The Massachusetts Supreme Judicial Court has affirmed a record $63 million jury verdict against healthcare giant Johnson & Johnson for allegedly inadequate warnings about the health risks associated with Children’s Motrin. The facts underlying this remarkable verdict are undeniably tragic, but they also demonstrate just how important clear and comprehensive warnings are for product manufacturers. Further, as explained in more detail below, this case emphasizes that it is extremely difficult in Massachusetts for manufacturers to prove that the FDA would have rejected a plaintiff’s recommended warning change, a showing that the United States Supreme Court has suggested could shield a manufacturer from a failure to warn claim. With interest, Johnson & Johnson is currently liable for over $130 million to the plaintiffs.
In November 2003, seven-year-old Samantha Reckis took Children’s Motrin after showing signs of a fever. The popular pain reliever did not improve her condition. Instead, Samantha developed toxic epidermal necrolysis (“TEN”), a life-threatening skin condition that caused her to lose 80 percent of her lung capacity, 90 percent of her skin, and her vision. Since 2003, Samantha has undergone almost 100 surgeries, which have kept her alive.
Samantha and her parents sued Johnson & Johnson, the manufacturer of Children’s Motrin, for allegedly failing to provide adequate warnings about the risks associated with the drug. Specifically, the Reckis family claimed that Children’s Motrin should have included a warning that its use could result in a life-threatening condition. In February 2013, a Plymouth County jury returned a $63 million verdict in favor of the Reckis family.
Johnson & Johnson appealed the verdict, primarily arguing that the United States Supreme Court’s 2009 decision Wyeth v.
Levine preempted the plaintiffs’ claims because the Food and Drug Administration (“FDA”) would have rejected the warning that the Reckis family argued should have been on Children’s Motion. In Wyeth v. Levine, the Supreme Court found that a drug manufacturer could still be liable for failure to warn even after the FDA had approved a drug’s warning label. However, the Court also indicated that if there was “clear evidence” that the FDA would have rejected a manufacturer’s proposed warning change, then the manufacturer would not be liable for failing to include such a warning.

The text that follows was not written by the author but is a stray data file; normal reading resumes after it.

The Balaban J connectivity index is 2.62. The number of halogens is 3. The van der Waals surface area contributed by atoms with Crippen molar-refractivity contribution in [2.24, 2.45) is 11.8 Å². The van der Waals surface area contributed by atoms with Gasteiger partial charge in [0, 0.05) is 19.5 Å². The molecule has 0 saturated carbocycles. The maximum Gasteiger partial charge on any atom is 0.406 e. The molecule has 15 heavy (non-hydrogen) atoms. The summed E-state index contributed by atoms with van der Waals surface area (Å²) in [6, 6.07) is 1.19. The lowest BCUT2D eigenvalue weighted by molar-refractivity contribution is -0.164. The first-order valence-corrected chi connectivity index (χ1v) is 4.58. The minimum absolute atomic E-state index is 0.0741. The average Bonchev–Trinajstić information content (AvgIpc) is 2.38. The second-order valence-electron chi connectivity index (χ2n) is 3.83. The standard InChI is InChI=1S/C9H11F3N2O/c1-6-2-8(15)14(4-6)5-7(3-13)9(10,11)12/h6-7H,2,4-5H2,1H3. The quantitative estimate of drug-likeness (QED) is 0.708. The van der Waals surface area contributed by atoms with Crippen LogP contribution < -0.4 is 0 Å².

In 2003, when Samantha Reckis took Children’s Motrin for her fever, the warning on the drug advised users to stop using it if an allergic reaction occurred, but did not mention TEN or that its symptoms could be a sign of a life-threatening condition. Thereafter, a group of citizens petitioned the FDA to revise the warning on pain relievers with ibuprofen, such as Children’s Motrin, to reflect that use of the product could lead to potentially life-threatening conditions such as TEN. The FDA rejected this petition and specifically noted that including disease names such as TEN would not be useful to consumers because most consumers would be unfamiliar with such terms. Johnson & Johnson argued that this rejection constituted clear evidence that the FDA would have rejected a revised label for Children’s Motrin that included any mention of it potentially causing “life-threatening” diseases.
The SJC rejected this argument, explaining:
the FDA’s decision not to request that manufacturers add a warning about life-threatening diseases could well have been merely a byproduct of its rejection of these requested warnings on the basis that they mentioned [certain life-threatening diseases] by name. Whether the FDA also would consider including a mention of life-threatening diseases, by itself, to be inappropriate and off limits on the OTC label is anybody’s guess; certainly the reason specified by the FDA for rejecting use of the disease names – consumer unfamiliarity – does not apply to use of such a phrase.
The SJC also rejected Johnson & Johnson’s argument that the $63 million verdict was excessive.
The SJC’s upholding of the verdict, one of the highest personal injury awards in Massachusetts history, highlights that manufacturers must be proactive with their warnings and ensure that warnings provide a thorough list of any potential adverse effects. Manufacturers must also remember that they, not the FDA or any other governmental agency, bear the ultimate responsibility for labeling their products appropriately. Furthermore, at least in Massachusetts, manufacturers should be very wary of relying on any argument that there was “clear evidence” that the FDA would have rejected a recommended warning change. As Johnson & Johnson just learned, the SJC’s standard for clarity is extraordinarily high.